Seller would implement the protocol for their side and buyers would choose UI app to discover and order stuff, be it CLI or GUI, or scripted.

“What if there was only one way to buy things”, “then 100% of things bought would be bought through that one way”.

If you eliminate differentiation you are eliminating friction, but also innovation.

Fair point.

Maybe it can better be phrased as,

"what if online marketplaces published their data in an open format allowing the end client to display them however the user prefers"?

You mean like CSS Zen Garden?

Or via Styx/9p2000. Could you imagine an online store that mounted directly into your operating system? There would be a whole market of GUIs.


Perhaps provided on a 9p.mydomain.tld subdomain?

Or would it just be something like nttp instead of http?



Neat project - thanks for mentioning. Definitely in line with what I'm imagining.

It's inevitable, the very core nature of markets will inevitably lead to either one single player or an oligarchy of players using shared strategies

Interesting thought, I would love to hear the leading UX designers of those companies discuss their ideas, desperately trying to settle on a solution they all like.

Worse, web sites tend to be written from a position of derision regarding most novice users.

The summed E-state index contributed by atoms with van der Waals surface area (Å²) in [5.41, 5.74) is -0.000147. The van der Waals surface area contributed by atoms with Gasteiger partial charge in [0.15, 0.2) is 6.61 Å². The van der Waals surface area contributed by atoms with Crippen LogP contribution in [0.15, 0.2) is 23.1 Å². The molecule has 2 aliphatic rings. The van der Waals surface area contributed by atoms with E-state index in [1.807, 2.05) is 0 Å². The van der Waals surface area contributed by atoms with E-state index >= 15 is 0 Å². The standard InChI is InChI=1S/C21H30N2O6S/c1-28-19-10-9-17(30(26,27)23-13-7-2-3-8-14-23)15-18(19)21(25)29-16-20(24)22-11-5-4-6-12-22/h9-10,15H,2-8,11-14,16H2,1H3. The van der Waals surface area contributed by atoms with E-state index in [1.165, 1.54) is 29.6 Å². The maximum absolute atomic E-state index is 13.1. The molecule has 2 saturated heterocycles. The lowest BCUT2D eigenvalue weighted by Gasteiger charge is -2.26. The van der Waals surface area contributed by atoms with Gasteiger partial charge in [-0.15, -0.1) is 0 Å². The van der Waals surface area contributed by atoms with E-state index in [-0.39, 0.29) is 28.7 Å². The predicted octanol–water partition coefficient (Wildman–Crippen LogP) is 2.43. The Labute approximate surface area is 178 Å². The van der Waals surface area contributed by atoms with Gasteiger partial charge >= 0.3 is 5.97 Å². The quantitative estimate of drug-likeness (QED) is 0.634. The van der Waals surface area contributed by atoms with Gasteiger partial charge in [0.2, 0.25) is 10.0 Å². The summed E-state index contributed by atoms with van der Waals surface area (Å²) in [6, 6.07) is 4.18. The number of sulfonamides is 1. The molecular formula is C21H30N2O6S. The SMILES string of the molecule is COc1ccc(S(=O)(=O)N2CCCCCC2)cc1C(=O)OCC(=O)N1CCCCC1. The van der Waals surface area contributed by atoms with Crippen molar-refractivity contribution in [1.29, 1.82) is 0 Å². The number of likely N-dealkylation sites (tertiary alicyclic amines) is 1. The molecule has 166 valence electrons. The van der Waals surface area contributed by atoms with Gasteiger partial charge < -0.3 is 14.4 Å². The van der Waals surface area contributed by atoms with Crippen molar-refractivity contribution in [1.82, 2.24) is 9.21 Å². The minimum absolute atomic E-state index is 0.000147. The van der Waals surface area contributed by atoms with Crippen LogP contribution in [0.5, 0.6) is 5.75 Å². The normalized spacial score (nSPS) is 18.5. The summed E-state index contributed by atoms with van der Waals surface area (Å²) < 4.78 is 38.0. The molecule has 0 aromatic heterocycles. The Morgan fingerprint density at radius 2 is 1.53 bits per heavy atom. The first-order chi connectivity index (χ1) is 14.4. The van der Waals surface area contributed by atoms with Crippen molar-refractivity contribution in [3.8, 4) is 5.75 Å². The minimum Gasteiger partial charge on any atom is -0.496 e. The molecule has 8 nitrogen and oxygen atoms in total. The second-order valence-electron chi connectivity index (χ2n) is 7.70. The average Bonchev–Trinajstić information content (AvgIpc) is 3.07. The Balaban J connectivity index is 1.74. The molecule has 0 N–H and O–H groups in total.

I agree, but Emvi is a knowledge management tool and if you decide to use it, you usually stick around for a while. So our users should have time to learn it. And I think it's really intuitive already.

I worked for a company that made software for libraries (public and academic). It evolved over many years, starting off as a terminal session onto a mainframe.

The newer windows version still kept every single keyboard shortcut, because it turns out once you know the shortcuts, it's so much faster than pointing and clicking.

Developers paying attention to keyboard shortcuts is a fit-and-finish metric. I'd even go so far as to suggest it's a good indicator of whether the developer actually cares about their users.

Windows itself did a great job of keyboard shortcut consistency through Windows 7. Windows 8 and beyond, however, have been less so.

Pressing ALT-F4 while Windows Explorer has focus on Windows Server 2019 and finding that you're rudely logged-off with not warning (which has something to do with UAC settings, and can be replicated on Windows Server 2012 R2 w/ the "Desktop Experience" feature enabled) gave me a very "Gee, these guys really don't care about me" kind of feeling. There are others, but they're not coming to me right now.

>Windows 8 and beyond, however, have been less so.

While they didn't stick too well to the old paradigm in detail, they introduced ribbons in Windows 8 Explorer, which are keyboard-friendly and very "vimperator-alike", using modal hints for commands (press Alt in Explorer to see how it's different), and support the quick toolbar. That's a massive improvement on itself, compared to the old accelerators. There were also many other keyboard-friendly improvements like the basic window tiling and separate desktops, ability to cycle tray icons, almost every OS setting being accessible from the console instead of GUI, etc. I'd say Windows 8 was the first Windows version somewhat usable without a mouse, in Windows 10 they improved on it (and made a huge step back with WPF applications).